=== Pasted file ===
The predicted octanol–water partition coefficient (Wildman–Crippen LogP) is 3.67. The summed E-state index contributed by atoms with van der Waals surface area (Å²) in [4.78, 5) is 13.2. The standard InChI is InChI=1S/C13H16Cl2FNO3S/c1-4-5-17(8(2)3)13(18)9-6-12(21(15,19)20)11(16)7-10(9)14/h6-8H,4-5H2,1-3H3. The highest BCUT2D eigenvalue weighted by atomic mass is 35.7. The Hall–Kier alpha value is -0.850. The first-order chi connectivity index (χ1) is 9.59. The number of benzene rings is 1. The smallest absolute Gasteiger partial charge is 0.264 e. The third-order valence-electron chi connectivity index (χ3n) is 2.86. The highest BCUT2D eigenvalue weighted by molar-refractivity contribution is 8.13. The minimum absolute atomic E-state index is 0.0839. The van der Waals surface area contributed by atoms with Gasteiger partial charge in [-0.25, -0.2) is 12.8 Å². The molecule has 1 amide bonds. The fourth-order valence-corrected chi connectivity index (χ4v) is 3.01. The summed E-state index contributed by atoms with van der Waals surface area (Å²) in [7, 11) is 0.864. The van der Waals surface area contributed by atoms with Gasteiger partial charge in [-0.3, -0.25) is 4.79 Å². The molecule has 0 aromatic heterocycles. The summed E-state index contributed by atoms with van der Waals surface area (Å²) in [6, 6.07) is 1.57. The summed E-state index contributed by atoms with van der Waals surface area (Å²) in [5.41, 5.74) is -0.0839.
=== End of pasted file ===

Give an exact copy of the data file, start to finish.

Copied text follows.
The predicted octanol–water partition coefficient (Wildman–Crippen LogP) is 3.67. The summed E-state index contributed by atoms with van der Waals surface area (Å²) in [4.78, 5) is 13.2. The standard InChI is InChI=1S/C13H16Cl2FNO3S/c1-4-5-17(8(2)3)13(18)9-6-12(21(15,19)20)11(16)7-10(9)14/h6-8H,4-5H2,1-3H3. The highest BCUT2D eigenvalue weighted by atomic mass is 35.7. The Hall–Kier alpha value is -0.850. The first-order chi connectivity index (χ1) is 9.59. The number of benzene rings is 1. The smallest absolute Gasteiger partial charge is 0.264 e. The third-order valence-electron chi connectivity index (χ3n) is 2.86. The highest BCUT2D eigenvalue weighted by molar-refractivity contribution is 8.13. The minimum absolute atomic E-state index is 0.0839. The van der Waals surface area contributed by atoms with Gasteiger partial charge in [-0.25, -0.2) is 12.8 Å². The molecule has 1 amide bonds. The fourth-order valence-corrected chi connectivity index (χ4v) is 3.01. The summed E-state index contributed by atoms with van der Waals surface area (Å²) in [7, 11) is 0.864. The van der Waals surface area contributed by atoms with Gasteiger partial charge in [-0.3, -0.25) is 4.79 Å². The molecule has 0 aromatic heterocycles. The summed E-state index contributed by atoms with van der Waals surface area (Å²) in [6, 6.07) is 1.57. The summed E-state index contributed by atoms with van der Waals surface area (Å²) in [5.41, 5.74) is -0.0839.